Imaginary Corpse by Tyler Hayes

Review: The Imaginary Corpse by Tyler Hayes

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The Imaginary Corpse by Tyler Hayes (ISBN: 978-0-85766-831-8) is the story of a stuffed triceratops detective, Detective Tippy.

Detective Tippy lives in the Stillreal, a world constructed of abandoned ideas. These ideas, or Ideas, are the personification of people’s hopes, dreams, fears, and youthful coping strategies. Ideas are populated by Friends, creations of younger people as a vehicle for those dreams and fears. They first become “real” to their humans and, when the human can no longer use them or their human is forcibly disillusioned, the Idea becomes real in the Stillreal. Detective Tippy’s little girl created him to solves mysteries, which are often just the things people do that can by mysterious to a young person or child.

Detective Tippy is introduced to us when he is on a case investigating why a farmer’s corn is screaming instead of singing. It turns out to be a new Friend, a nightmare from a child. Friends in the Stillreal retain many of the youthful attributes of their creators, which means the nightmare Detective Tippy finds, Spindleman, is little more than a scared child itself.

The mystery begins to deepen when Detective Tippy watches a Friend get murdered. Generally, Friends who die in the Stillreal return after a period time, similar to how children will play characters who die, but are rejuvenated or resurrected after a couple of minutes. Except that this time, an imaginary creature actually dies. And it’s Detective Tippy’s job to find out who killed them and why.

Hayes imagines the impact of real life on our imaginary worlds. He looks at the imaginary worlds of children and asks “what happened” to all the creations we make when we are young. He also takes a cue from Margery Williams’ The Velveteen Rabbit in his basic construct of his world; similar to Williams’ creation, when a child loves a toy or idea in the real world sufficiently, it becomes Real. Detective Tippy was Real to his little girl, Sandra, until events forced them apart and then he became real in the Stillreal.

But where Williams’ toys actually become the real life versions of the toy they were, Hayes’ toys keep their basic childlike qualities of being a toy. Thus, real life issues like real death are nearly unmanageable for the characters, even as they would be nearly unmanageable for a child. Hayes also expands the idea of imaginary friends becoming real by including the worlds of imagination that can be created by people that only find form in drawings and stories, such as superheroes and cartoons.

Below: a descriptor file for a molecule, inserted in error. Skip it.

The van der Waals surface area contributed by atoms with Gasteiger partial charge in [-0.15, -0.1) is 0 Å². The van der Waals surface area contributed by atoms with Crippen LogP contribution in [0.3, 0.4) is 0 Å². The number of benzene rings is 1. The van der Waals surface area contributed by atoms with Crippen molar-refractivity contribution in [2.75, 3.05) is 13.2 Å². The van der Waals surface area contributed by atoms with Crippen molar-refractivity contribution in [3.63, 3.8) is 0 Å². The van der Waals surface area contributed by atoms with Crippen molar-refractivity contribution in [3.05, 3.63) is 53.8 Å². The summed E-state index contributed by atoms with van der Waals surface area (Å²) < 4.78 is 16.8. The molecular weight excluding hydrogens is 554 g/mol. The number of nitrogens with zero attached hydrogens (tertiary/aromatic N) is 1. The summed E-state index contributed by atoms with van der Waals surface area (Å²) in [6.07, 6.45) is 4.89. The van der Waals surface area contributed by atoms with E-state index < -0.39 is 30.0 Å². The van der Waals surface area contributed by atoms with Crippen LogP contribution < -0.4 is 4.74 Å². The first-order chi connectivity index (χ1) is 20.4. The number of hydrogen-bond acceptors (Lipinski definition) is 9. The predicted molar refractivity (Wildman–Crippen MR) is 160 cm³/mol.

Hayes’ Detective Tippy is a realized character. For being a stuffed yellow triceratops, Detective Tippy is a conflicted and very human protagonist. Detective Tippy’s reason for existence is to solve mysteries, though in a world populated by the creations of people’s imaginations, “mystery” can have significantly whimsical overtones; a rough case can mean Detective Tippy drowns his sorrows in root beer at the local “bar,” which is nothing more than a soda fountain with tough-talking toys as customers. When he has to face a mystery lacking in whimsy, such as real murder, Detective Tippy struggles just as people struggle with working outside their comfort zone and no amount of root beer can assuage the pain.

The Imaginary Corpse is not Young Adult, but it is definitely suitable for adolescents. There are some mature themes that are touched on, but are not explicit. There is a darkness in the story sufficient to give adult readers a chill, but not so heavy as to alienate younger readers, such as teens.

Death and the pain of personal loss is present as a theme throughout the story, but Hayes only hints at the individual stories of the characters. This distancing of character’s backstory, such as Detective Tippy’s story of how he got to the Stillreal, is consistent with how many people deal with their pain in real life. Explanations are glossed over and other people are only allowed the briefest of descriptions. When Hayes applies that psychology to avatars of innocence, such as toys and cartoons, he creates an inherently sympathetic character. Even villains that Detective Tippy faces have their own pathos that gives them depth. He must also face the pain of being unable to prevent harm to others.

The Imaginary Corpse is both a fun, easy read as well as an examination of the power of imagination to both hurt and heal.

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